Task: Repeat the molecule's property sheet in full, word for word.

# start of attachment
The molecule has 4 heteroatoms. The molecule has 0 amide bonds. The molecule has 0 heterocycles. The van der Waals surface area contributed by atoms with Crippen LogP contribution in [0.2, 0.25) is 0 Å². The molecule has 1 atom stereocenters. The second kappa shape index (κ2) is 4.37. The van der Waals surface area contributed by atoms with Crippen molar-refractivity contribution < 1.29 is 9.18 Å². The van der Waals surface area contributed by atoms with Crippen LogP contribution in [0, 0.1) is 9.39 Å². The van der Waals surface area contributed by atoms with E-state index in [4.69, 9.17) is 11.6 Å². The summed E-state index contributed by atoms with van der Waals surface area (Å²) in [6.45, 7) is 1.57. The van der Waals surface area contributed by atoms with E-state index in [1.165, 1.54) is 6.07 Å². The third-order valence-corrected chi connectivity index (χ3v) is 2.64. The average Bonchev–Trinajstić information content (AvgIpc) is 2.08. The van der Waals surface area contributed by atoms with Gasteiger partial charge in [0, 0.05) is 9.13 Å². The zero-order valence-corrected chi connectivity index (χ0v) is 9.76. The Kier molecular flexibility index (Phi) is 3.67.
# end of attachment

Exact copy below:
The molecule has 4 heteroatoms. The molecule has 0 amide bonds. The molecule has 0 heterocycles. The van der Waals surface area contributed by atoms with Crippen LogP contribution in [0.2, 0.25) is 0 Å². The molecule has 1 atom stereocenters. The second kappa shape index (κ2) is 4.37. The van der Waals surface area contributed by atoms with Crippen molar-refractivity contribution < 1.29 is 9.18 Å². The van der Waals surface area contributed by atoms with Crippen LogP contribution in [0, 0.1) is 9.39 Å². The van der Waals surface area contributed by atoms with E-state index in [4.69, 9.17) is 11.6 Å². The summed E-state index contributed by atoms with van der Waals surface area (Å²) in [6.45, 7) is 1.57. The van der Waals surface area contributed by atoms with E-state index in [1.165, 1.54) is 6.07 Å². The third-order valence-corrected chi connectivity index (χ3v) is 2.64. The average Bonchev–Trinajstić information content (AvgIpc) is 2.08. The van der Waals surface area contributed by atoms with Gasteiger partial charge in [0, 0.05) is 9.13 Å². The zero-order valence-corrected chi connectivity index (χ0v) is 9.76. The Kier molecular flexibility index (Phi) is 3.67.